If you can’t walk or run, or you’re a male, there are other ways to help, offline and online, including a Bakesale, Volunteering, Quiz Nights, or even getting your kids and their schools involved.  You don’t have to run on the day to raise money for a good cause.  Personally, I’ll open a Just Giving account and hope I can raise something to help out.  I might not raise a lot, but if I don’t try, it’ll never happen.

Find out More

With Cancer Research UK, and Tesco as their partner, a huge following, that includes thousands of women and young children has been successful across the UK.

They say:

Cancer Research UK’s Race for Life is a series of women-only events raising money for research into all 200 types of cancer.

This years campaign has kicked off in earnest, with around 300 events, up and down our little land.

Did you know, that every couple of minutes, someone, somewhere in the UK, is diagnosed with cancer.  I don’t think there can be many of us who have not been touched by cancer at some point in our lives.  Personally, my mother is a breast cancer survivor, and my mother in law fought a brave battle with cancer before she died.  My own experience has been limited to rogue cervical cells which were treated when I as in my twenties.  I am ever thankful of the research done in the past, to allow me to stop those developing into potential cancer cells.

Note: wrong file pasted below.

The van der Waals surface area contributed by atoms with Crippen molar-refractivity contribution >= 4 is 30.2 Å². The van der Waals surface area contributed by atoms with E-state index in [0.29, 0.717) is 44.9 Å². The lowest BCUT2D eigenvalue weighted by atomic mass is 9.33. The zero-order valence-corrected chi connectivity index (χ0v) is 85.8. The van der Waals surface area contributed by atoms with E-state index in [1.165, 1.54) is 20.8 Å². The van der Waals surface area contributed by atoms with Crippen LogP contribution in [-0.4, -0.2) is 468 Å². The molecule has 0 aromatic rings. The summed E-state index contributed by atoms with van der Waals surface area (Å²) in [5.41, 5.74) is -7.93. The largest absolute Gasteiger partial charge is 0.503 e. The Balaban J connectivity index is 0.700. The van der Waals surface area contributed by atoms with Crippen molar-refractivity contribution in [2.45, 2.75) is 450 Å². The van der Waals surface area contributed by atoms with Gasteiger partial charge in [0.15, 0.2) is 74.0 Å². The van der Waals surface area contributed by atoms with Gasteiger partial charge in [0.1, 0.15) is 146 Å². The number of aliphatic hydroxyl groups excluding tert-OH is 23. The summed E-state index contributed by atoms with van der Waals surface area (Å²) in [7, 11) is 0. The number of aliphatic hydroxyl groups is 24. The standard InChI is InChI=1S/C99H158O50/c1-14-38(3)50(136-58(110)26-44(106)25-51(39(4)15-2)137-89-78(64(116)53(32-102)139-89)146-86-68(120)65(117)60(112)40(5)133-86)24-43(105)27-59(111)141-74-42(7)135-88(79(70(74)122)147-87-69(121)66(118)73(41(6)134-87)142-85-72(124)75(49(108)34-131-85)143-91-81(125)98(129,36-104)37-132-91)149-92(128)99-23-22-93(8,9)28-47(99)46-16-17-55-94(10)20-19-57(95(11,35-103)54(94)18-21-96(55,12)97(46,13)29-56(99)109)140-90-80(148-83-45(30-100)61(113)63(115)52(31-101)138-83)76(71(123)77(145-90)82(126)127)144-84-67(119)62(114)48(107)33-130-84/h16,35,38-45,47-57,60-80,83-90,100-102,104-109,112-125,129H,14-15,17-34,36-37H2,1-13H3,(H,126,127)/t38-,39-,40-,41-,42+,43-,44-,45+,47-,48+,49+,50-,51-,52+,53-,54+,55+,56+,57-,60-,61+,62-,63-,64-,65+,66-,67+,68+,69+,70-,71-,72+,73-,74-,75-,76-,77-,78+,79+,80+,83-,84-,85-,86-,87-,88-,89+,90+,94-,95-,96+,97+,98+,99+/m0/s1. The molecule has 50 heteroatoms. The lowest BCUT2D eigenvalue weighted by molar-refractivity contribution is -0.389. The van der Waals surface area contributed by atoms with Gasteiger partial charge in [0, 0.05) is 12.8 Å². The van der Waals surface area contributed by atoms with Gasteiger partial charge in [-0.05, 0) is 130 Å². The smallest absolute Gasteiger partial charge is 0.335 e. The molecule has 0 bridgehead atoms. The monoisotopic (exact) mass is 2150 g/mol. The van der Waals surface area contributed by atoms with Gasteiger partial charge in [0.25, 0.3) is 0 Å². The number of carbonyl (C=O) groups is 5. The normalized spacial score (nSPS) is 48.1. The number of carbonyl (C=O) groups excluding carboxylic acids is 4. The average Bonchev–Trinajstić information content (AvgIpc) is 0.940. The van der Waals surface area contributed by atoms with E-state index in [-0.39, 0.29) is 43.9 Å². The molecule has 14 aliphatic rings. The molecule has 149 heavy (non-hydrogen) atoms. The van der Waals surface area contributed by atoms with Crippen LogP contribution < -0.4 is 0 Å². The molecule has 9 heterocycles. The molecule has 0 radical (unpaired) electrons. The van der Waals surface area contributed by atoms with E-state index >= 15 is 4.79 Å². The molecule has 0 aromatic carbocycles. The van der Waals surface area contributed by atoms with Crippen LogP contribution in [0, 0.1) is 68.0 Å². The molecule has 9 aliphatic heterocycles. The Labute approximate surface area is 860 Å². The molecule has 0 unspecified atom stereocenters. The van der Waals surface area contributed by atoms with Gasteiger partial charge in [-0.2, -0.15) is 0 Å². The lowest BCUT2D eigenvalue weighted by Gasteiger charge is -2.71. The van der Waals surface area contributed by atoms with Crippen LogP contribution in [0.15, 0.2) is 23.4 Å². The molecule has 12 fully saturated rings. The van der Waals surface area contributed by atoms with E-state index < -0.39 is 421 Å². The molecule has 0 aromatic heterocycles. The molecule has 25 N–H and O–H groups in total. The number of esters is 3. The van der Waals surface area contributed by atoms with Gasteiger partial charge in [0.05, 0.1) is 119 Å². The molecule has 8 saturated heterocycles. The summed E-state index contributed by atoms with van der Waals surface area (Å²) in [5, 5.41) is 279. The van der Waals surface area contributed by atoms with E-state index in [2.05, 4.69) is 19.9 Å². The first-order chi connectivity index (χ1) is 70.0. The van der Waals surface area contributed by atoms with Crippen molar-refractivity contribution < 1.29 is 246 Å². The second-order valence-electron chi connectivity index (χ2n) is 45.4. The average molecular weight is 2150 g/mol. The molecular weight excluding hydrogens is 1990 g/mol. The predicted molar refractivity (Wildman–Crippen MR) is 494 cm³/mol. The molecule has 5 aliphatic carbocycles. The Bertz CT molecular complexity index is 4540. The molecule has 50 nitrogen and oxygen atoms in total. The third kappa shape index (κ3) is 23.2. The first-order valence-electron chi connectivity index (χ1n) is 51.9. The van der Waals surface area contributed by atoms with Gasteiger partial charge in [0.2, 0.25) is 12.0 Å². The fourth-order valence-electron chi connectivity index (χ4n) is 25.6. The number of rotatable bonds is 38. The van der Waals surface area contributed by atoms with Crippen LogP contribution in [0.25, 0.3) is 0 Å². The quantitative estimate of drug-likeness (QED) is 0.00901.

Race for Life events raise money to find new says to prevent, diagnose and treat cancer.   There is no Government funding, so it’s all down to us, the people who live with cancer and it’s affects on families.

The success of race for life seems to be stemmed from largely being women, who can walk, jog, run, or amble around the courses, all with the single goal of finishing the distance, and bringing some much needed support for research.  If you want to find out more about how the money is used, check it out here.

Events that might be close enough for you to attend, include.

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Running on Empty – What I’ve Learned from beginning to Run

collaborative post

Run Watch